Gary Jansen grew up Catholic, confident in the explanations the church offered him regarding life and death. When he and his wife moved into his childhood Long Island home, and ghosts from his past returned along with other paranormal experiences, Jansen tried to rationalize the events using his Catholic upbringing.
His journey coming to grips with his haunted house and his search for answers led him to write “Holy Ghosts Or How a (Not So) Good Catholic Boy Became a Believer in Things That Go Bump in the Night,” now in paperback. It’s the perfect mix of suspenseful ghost stories with thoughtful spiritual reflections on the afterlife.
Jansen intertwines stories of his youth when his mother was convinced the ghost of a woman lived in the house with experiences of the past few years and the creepy noises and tingly feelings he received in his son’s bedroom. As Jansen seeks to find out what is happening in the house and how this may or may not coincide with local tragedies, he offers spiritual writings from Saint Ignatius, seminarian John Bosco and the Bible, among many others to offer spiritual claims of hauntings. He also includes writings on Catholic exorcisms and famous writers and leaders who have claimed to witness ghosts.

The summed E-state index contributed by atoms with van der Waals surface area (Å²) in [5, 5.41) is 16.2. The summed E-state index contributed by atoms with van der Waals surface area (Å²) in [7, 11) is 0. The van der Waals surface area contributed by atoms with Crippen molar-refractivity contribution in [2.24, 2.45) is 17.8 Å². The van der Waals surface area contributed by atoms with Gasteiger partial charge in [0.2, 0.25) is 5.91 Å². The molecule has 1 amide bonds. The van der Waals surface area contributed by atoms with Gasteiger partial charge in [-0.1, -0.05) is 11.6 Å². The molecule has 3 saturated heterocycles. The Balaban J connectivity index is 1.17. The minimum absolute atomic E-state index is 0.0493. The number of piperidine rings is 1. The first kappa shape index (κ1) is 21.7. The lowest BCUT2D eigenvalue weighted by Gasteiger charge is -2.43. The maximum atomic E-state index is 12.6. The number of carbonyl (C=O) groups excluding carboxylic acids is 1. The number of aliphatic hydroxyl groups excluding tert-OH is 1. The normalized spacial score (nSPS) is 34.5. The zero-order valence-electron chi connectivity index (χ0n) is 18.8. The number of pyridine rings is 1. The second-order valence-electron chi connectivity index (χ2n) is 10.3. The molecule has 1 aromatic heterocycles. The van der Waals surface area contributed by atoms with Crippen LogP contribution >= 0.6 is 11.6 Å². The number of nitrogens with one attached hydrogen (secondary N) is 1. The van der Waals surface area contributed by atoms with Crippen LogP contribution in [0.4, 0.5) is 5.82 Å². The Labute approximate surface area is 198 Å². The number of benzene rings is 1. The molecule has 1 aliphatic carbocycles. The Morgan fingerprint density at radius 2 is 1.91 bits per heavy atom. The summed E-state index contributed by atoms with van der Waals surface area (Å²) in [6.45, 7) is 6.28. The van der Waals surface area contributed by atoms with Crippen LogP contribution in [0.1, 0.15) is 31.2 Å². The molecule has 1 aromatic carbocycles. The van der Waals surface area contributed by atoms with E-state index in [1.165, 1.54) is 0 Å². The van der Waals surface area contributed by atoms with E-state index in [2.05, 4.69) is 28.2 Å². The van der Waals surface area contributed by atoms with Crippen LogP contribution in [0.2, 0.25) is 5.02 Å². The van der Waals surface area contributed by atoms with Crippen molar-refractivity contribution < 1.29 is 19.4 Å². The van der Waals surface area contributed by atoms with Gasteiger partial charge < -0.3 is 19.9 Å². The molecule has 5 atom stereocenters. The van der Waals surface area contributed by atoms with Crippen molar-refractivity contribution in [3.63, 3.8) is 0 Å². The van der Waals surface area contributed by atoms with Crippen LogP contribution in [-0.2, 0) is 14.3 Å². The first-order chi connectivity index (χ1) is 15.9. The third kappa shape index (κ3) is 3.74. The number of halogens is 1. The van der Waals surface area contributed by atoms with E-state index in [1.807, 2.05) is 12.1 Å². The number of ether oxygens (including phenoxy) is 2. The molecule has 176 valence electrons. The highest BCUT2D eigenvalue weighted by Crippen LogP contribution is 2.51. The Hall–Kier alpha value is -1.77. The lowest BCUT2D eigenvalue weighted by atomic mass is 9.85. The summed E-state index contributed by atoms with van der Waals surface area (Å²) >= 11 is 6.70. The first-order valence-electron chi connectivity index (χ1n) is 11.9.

“Holy Ghost” is a level-headed mix of haunting tale with spiritual explanation with a satisfying conclusion one doesn’t usually find reading ghost stories.
Best-selling romance author Sabrina Jeffries, with ties to Louisiana, has a new book out, “To Wed a Wild Lord.” Jeffries will be the keynote speaker of the Nov. 5 Heart of Louisiana’s annual Fall in Love With Romance Reader Luncheon in Baton Rouge. She will join more than a dozen authors (including yours truly) for booksignings, plus Lafayette’s Deborah Leblanc as emcee, at the luncheon; for more information or to register, visit http://heartla.com/luncheon/index.htm. To read more about Jeffries’s new book, visit www.sabrinajeffries.com.
Brandi Lee Morrison of Lafayette has published a Christian novel titled “A Southern Tale of Forgiveness,” a print-on-demand novel through CreateSpace. The book follows twins Jolie and Tessandra Cormier of Louisiana. Born in 1919, Jolie resembles her white mother and Tessandra her black father. The girls deal with racial issues in Lafayette Parish and the death of their parents at a young age, then the struggle to survive on their own. For more information and to purchase a book, visit www.brandilei.com.
Annabelle M. Armstrong compiles a history of Baton Rouge’s many neighborhoods in “Historic Neighborhoods of Baton Rouge” by the History Press. Included are stories of Hundred Oaks, Capital Heights, University Acres, Wimbledon, Tara, Inniswold, Glenwood, Walnut Hills, Stratford, Steele Place, Broussard, Southdowns and other neighborhoods.
Catharine Savage Brosman, professor emerita of French at Tulane University, has authored numerous books of French literary history and criticism and nonfiction prose. Her eighth collection of poetry is “Under the Pergola.”
California native and part-time New Orleans resident Melinda Palacio has published her debut novel, “Ocotilo Dreams.”
Rev. Jerome LeDoux has published “War of the Pews: A Personal Account of St. Augustine Church.”
Virginia Willis, author of “Bon Appetit, Y’all” which was nominated for the IACP Best American Cookbook award, has published “Basic to Brilliant, Y’all,”